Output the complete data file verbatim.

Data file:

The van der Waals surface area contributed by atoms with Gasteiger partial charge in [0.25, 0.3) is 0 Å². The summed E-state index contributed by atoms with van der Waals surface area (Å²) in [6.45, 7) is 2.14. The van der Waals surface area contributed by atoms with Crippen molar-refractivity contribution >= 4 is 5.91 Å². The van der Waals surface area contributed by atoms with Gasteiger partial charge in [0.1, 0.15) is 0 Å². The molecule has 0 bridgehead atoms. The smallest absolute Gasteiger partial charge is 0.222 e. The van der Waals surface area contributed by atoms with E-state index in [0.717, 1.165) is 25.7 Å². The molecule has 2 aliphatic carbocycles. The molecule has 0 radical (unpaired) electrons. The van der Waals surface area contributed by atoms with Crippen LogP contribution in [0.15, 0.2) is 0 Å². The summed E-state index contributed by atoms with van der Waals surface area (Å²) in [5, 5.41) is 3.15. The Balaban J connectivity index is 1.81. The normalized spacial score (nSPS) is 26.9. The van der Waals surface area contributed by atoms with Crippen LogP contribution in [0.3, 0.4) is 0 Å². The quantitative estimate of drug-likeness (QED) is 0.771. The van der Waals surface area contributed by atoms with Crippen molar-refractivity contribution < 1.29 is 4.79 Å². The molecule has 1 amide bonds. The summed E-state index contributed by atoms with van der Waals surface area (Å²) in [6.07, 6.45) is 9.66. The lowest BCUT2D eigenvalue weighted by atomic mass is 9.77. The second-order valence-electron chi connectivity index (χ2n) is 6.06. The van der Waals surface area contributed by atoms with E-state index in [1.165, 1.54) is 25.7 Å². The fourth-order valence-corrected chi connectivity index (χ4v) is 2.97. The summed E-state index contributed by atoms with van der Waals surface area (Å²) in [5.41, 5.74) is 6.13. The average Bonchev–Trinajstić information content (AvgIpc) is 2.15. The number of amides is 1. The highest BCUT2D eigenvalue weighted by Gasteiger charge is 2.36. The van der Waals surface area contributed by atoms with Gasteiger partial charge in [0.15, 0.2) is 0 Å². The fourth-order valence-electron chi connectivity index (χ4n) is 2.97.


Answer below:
The van der Waals surface area contributed by atoms with Gasteiger partial charge in [0.25, 0.3) is 0 Å². The summed E-state index contributed by atoms with van der Waals surface area (Å²) in [6.45, 7) is 2.14. The van der Waals surface area contributed by atoms with Crippen molar-refractivity contribution >= 4 is 5.91 Å². The van der Waals surface area contributed by atoms with Gasteiger partial charge in [0.1, 0.15) is 0 Å². The molecule has 0 bridgehead atoms. The smallest absolute Gasteiger partial charge is 0.222 e. The van der Waals surface area contributed by atoms with E-state index in [0.717, 1.165) is 25.7 Å². The molecule has 2 aliphatic carbocycles. The molecule has 0 radical (unpaired) electrons. The van der Waals surface area contributed by atoms with Crippen LogP contribution in [0.15, 0.2) is 0 Å². The summed E-state index contributed by atoms with van der Waals surface area (Å²) in [5, 5.41) is 3.15. The Balaban J connectivity index is 1.81. The normalized spacial score (nSPS) is 26.9. The van der Waals surface area contributed by atoms with Crippen LogP contribution in [0.3, 0.4) is 0 Å². The quantitative estimate of drug-likeness (QED) is 0.771. The van der Waals surface area contributed by atoms with Crippen molar-refractivity contribution < 1.29 is 4.79 Å². The molecule has 1 amide bonds. The summed E-state index contributed by atoms with van der Waals surface area (Å²) in [6.07, 6.45) is 9.66. The lowest BCUT2D eigenvalue weighted by atomic mass is 9.77. The second-order valence-electron chi connectivity index (χ2n) is 6.06. The van der Waals surface area contributed by atoms with E-state index in [1.165, 1.54) is 25.7 Å². The fourth-order valence-corrected chi connectivity index (χ4v) is 2.97. The summed E-state index contributed by atoms with van der Waals surface area (Å²) in [5.41, 5.74) is 6.13. The average Bonchev–Trinajstić information content (AvgIpc) is 2.15. The number of amides is 1. The highest BCUT2D eigenvalue weighted by Gasteiger charge is 2.36. The van der Waals surface area contributed by atoms with Gasteiger partial charge in [0.15, 0.2) is 0 Å². The fourth-order valence-electron chi connectivity index (χ4n) is 2.97.